The rapid aging of the Taiwan population will increase the financial pressure in the future of healthcare and social welfare services.

Another possibility is to create a sovereign-wealth fund, which can generate high returns. Over the past decade, Singapore’s Temasek Holdings’ annual returns have averaged 13%. Norway’s Government Pension Fund Global (GPFG), the world’s largest sovereign-wealth fund, returned 7.6% in 2014.

In July, the MOF said it would suggest to the Cabinet to integrate Taiwan’s four state-operated funds into a “quasi-sovereign wealth fund,” a step that would not require the revision of current law. The four funds are the Labor Insurance Fund, Labor Pension Fund, Public Service Pension Fund, and postal savings deposits, valued together at more than NT$7 trillion (US$215.5 billion).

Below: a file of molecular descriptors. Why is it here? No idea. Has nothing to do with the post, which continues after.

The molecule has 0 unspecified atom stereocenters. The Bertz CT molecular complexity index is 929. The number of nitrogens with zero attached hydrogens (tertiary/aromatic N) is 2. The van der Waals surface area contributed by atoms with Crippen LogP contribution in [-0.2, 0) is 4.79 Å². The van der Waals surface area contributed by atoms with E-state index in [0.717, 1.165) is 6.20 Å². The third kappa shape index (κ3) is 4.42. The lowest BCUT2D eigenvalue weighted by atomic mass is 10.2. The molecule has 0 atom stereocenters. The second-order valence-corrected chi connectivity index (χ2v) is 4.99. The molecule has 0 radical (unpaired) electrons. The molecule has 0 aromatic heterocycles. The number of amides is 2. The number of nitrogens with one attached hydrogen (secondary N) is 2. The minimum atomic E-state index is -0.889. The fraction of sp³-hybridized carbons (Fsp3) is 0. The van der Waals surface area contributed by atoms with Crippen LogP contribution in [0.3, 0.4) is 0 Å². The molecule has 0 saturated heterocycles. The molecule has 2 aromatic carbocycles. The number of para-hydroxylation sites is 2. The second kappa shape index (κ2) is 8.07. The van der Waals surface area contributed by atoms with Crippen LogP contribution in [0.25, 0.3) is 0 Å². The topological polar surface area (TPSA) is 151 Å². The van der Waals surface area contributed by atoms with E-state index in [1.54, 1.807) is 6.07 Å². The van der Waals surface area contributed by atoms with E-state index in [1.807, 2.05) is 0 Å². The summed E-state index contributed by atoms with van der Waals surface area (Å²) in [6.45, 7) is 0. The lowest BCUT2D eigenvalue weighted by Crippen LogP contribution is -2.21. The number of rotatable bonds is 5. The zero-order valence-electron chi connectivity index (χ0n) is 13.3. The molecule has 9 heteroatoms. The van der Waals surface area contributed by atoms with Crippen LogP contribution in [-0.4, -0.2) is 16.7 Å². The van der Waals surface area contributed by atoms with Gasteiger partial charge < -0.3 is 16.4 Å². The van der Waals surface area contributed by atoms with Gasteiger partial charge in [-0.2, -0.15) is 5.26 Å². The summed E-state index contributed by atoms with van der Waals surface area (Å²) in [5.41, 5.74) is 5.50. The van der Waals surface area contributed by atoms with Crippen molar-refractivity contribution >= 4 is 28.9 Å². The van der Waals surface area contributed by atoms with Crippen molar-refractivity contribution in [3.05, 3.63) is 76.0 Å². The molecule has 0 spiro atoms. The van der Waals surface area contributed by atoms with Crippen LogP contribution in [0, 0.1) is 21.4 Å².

Currently, the four funds cannot act as a sovereign-wealth fund because they are designed to operate separately, with a focus on the purchase of domestic shareholdings. That restriction has dampened the performance of the funds, market observers say, noting that Taiwan’s small size means the opportunity to earn returns domestically is limited.

Eventually, the MOF intends to push to revise the law and establish a full-fledged sovereign-wealth fund, Finance Minister Chang said in July. The result would be help to diversify the portfolio of the four state funds and allow them to earn higher returns, analysts say.

A number of obstacles stand in the way of establishing a sovereign-wealth fund, says Donna Chen, managing director of the Taipei-based financial-services consultancy Keystone Intelligence. “For legislation, as the parliament changes every four years, it’s difficult to generate consensus,” she says. “The investment targets of the sovereign-wealth fund can also be challenged if different political parties are in power. How to find suitable professionals to run the fund is also an issue, particularly under the current rigid civil-servant compensation scheme.”